An important aspect of this project is that you organize yourselves in groups and carry out the projects in a cooperative and productive manner. In fact, your first assignment will be to form into groups ( which this year will range from seven to eight) to carry out this project. Your responsibilities in the group are to develop your car design, competitive strategy, and manufacturing tasks as a group. Your first assignment is to find a mutually agreeable one hour time period per week to work on this project. We are interested in knowing, how well your group functions, how the work load is distributed, and how you dealt with problems and conflicts. This information will be reported in your final report and group progress reports. (Past experience has shown a very strong correlation between well functioning groups and a successful physical product.) The group should designate a "secretary" to record important decisions and problems and to prepare the group progress reports. You will need to record your organizational structure, the evolution of your design (using drawings and design ideas), the division of tasks etc. for your final report.

4. Physical Product

The most important aspect of this project is that your group successfully complete the assembled cars using the various manufacturing processes. You will be required to build N cars for a group of N people. After the contest one car will be left with the instructors for grading. The car will be returned in about one week. The car should demonstrate good design and manufacturing technique, with the aim of demonstrating a satisfactory performance in the final race and assembly contest. Each group will receive a letter designation i.e. "A", "B" etc. which, along with the car number, must be prominently displayed on all cars during the race (i.e A1, A2...) By the way, the winners of this contest will win the coveted 2.810 CAD-CAM-"CAH" award ( as in "pahk yah cah in havahd yahd").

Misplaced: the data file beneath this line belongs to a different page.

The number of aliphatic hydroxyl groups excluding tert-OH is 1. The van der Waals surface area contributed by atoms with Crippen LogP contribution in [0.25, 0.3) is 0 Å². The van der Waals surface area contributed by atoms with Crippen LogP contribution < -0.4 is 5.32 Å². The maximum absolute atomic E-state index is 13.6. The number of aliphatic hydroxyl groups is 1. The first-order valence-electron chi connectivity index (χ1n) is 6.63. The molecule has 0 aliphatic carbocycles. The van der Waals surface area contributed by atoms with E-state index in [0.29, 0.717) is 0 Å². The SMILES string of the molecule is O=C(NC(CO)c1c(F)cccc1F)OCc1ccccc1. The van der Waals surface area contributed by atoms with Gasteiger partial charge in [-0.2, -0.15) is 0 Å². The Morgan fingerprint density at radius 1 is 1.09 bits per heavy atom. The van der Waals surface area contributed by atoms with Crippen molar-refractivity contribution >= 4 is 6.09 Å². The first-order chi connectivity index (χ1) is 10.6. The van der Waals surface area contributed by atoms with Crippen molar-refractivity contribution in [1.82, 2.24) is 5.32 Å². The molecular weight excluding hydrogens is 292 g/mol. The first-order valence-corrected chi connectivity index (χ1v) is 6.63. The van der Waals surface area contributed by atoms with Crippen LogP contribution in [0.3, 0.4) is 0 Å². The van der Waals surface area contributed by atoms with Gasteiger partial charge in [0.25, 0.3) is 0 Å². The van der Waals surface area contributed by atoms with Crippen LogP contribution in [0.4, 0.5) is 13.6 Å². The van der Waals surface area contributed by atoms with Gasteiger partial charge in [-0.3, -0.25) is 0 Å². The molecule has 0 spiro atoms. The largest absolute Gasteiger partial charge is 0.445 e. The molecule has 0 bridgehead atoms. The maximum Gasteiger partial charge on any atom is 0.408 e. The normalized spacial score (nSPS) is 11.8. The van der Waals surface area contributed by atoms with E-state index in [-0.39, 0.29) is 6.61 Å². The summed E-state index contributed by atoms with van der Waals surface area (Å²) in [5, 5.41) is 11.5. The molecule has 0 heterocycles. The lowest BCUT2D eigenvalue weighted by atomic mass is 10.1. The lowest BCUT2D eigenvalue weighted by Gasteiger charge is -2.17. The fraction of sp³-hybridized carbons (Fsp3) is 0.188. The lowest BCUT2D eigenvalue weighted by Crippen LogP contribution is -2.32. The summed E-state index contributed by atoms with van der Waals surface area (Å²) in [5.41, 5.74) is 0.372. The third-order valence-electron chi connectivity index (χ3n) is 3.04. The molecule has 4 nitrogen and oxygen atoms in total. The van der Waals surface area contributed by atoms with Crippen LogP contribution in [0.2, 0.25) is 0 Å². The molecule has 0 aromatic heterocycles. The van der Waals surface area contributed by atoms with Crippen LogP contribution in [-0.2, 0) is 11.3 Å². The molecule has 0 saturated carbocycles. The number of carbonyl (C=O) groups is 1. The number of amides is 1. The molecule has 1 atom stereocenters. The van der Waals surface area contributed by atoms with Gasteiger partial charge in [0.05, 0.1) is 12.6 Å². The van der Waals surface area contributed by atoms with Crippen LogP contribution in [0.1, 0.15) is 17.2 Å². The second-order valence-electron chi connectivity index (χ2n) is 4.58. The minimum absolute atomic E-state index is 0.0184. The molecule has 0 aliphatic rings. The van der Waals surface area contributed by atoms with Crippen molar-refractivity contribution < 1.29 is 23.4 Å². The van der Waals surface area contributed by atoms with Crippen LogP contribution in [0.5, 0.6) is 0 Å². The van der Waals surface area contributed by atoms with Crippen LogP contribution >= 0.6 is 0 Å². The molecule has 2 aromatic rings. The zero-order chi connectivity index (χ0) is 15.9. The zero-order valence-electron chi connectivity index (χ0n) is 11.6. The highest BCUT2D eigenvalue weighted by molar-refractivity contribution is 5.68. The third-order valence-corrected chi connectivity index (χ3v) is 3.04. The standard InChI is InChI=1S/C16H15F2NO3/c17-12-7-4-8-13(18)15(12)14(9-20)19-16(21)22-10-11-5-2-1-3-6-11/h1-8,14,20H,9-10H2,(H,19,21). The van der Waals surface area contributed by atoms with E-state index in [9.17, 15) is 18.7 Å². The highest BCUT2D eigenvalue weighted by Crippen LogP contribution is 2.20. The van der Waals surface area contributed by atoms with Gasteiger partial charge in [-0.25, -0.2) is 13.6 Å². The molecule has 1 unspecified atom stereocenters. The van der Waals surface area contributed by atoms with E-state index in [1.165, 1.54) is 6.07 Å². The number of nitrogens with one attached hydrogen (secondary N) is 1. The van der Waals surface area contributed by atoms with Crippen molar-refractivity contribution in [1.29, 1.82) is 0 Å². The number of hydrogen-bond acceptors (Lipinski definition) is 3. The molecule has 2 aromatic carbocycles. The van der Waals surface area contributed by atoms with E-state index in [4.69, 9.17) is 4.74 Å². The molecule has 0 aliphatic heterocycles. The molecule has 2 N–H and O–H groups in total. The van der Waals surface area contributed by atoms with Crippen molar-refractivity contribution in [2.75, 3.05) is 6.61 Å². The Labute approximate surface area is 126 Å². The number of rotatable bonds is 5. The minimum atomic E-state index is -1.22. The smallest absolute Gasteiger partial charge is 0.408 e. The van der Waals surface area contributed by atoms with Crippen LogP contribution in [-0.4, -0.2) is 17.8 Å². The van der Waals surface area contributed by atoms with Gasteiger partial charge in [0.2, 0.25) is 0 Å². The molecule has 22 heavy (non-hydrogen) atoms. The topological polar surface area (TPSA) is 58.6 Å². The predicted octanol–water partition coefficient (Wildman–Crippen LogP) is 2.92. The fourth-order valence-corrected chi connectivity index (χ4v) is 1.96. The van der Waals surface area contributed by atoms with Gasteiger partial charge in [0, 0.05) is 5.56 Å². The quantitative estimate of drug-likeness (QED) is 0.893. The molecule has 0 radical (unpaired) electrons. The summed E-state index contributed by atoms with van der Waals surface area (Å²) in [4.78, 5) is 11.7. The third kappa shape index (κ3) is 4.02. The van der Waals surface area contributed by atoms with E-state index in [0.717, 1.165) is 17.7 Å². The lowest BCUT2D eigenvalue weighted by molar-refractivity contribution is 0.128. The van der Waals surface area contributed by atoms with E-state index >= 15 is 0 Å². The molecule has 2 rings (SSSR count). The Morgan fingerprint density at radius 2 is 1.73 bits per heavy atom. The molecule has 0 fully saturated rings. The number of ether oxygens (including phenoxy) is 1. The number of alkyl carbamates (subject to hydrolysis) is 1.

5. Report

A short report is required to accompany your car on the day of the contest. The report should include;

1. A photo of your car

2. A list of group members and photo

3. Design drawings (engineering quality) for chassis and assembly

4. Tasks performed by each group member and a rough estimate of the total group man/hours devoted to this project.

5. Time estimate in seconds for the disassembly/assembly as will be performed for each pit stop during the race.

6. Group strategy and comment on the functioning of the group.

7. Very brief discussion of the key design and manufacturing issues which your group had to deal with, and what lessons were learned.

Please try to acknowledge the sources of ideas your group used and give proper references ( as you would see in a technical paper ). The text of this report should be written in the spirit of an executive summary. Please use 12 point Font, adequate margins (at least 1") and 1 1/2 spaces. Do not exceed 6 pages of text (not counting photos, drawings, & tables). No appendices are allowed.

6. Grading

Each of the group projects will be graded as a group, that is, one grade will be assigned to the entire group. Therefore, it is the group's responsibility that each member contributes equally. The grade will depend primarily upon the physical cars and the effort demonstrated in producing it. Quality of manufactured parts, fit and finish and performance of the assembly and disassembly scheme as judged by the instructors will all be considered in the grading. In addition, performance in the contest on the final day of class will also be considered. The final report describing the cars and the group effort will contribute about 10% of the project grade. Overall the project will count for 40% of your grade and the two quizzes will count 30% each. Significant extra credit will be given for class participation (up to 5%). All quizzes are open book, open notes.

7. Project Schedule

Key dates for the 2.810 project for the Fall 1999 are:

Sept. 13 or 15 - MasterCAM Lecture

Sept 29 - Pattern Design Discussion

October 25 - CAD chassis Drawings

October 25 - Pattern Machined for Foundry (this week)

October 25 - One paragraph written report on the group

November 1 - Schedule Casting for this week or before

November 10 - Oral Progress Reports

December 6 - Contest Preparation

December 8 - Contest